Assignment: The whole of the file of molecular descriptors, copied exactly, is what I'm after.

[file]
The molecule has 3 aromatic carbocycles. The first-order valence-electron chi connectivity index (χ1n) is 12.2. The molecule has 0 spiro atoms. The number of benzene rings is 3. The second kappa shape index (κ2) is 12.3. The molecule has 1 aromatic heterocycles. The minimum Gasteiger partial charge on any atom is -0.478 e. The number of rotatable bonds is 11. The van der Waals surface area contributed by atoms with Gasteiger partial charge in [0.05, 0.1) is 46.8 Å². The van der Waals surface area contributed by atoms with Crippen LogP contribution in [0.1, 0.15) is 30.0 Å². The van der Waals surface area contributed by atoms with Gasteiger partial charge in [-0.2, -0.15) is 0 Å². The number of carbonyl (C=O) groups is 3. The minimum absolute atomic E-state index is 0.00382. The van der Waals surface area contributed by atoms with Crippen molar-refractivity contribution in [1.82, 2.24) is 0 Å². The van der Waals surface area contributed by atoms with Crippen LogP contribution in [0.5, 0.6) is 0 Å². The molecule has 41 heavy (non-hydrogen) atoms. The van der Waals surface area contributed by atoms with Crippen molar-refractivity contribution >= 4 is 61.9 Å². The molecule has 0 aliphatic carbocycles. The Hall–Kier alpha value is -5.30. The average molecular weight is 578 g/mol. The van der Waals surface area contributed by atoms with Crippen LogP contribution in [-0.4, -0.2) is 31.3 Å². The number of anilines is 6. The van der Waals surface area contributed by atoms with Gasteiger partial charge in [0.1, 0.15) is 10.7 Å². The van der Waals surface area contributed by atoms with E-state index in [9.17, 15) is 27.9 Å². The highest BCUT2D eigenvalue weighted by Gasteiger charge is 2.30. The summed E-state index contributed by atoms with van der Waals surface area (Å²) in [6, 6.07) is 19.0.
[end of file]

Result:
The molecule has 3 aromatic carbocycles. The first-order valence-electron chi connectivity index (χ1n) is 12.2. The molecule has 0 spiro atoms. The number of benzene rings is 3. The second kappa shape index (κ2) is 12.3. The molecule has 1 aromatic heterocycles. The minimum Gasteiger partial charge on any atom is -0.478 e. The number of rotatable bonds is 11. The van der Waals surface area contributed by atoms with Gasteiger partial charge in [0.05, 0.1) is 46.8 Å². The van der Waals surface area contributed by atoms with Crippen LogP contribution in [0.1, 0.15) is 30.0 Å². The van der Waals surface area contributed by atoms with Gasteiger partial charge in [-0.2, -0.15) is 0 Å². The number of carbonyl (C=O) groups is 3. The minimum absolute atomic E-state index is 0.00382. The van der Waals surface area contributed by atoms with Crippen molar-refractivity contribution in [1.82, 2.24) is 0 Å². The van der Waals surface area contributed by atoms with Crippen LogP contribution in [0.5, 0.6) is 0 Å². The molecule has 41 heavy (non-hydrogen) atoms. The van der Waals surface area contributed by atoms with Crippen molar-refractivity contribution >= 4 is 61.9 Å². The molecule has 0 aliphatic carbocycles. The Hall–Kier alpha value is -5.30. The average molecular weight is 578 g/mol. The van der Waals surface area contributed by atoms with Crippen LogP contribution in [-0.4, -0.2) is 31.3 Å². The number of anilines is 6. The van der Waals surface area contributed by atoms with Gasteiger partial charge in [0.1, 0.15) is 10.7 Å². The van der Waals surface area contributed by atoms with E-state index in [9.17, 15) is 27.9 Å². The highest BCUT2D eigenvalue weighted by Gasteiger charge is 2.30. The summed E-state index contributed by atoms with van der Waals surface area (Å²) in [6, 6.07) is 19.0.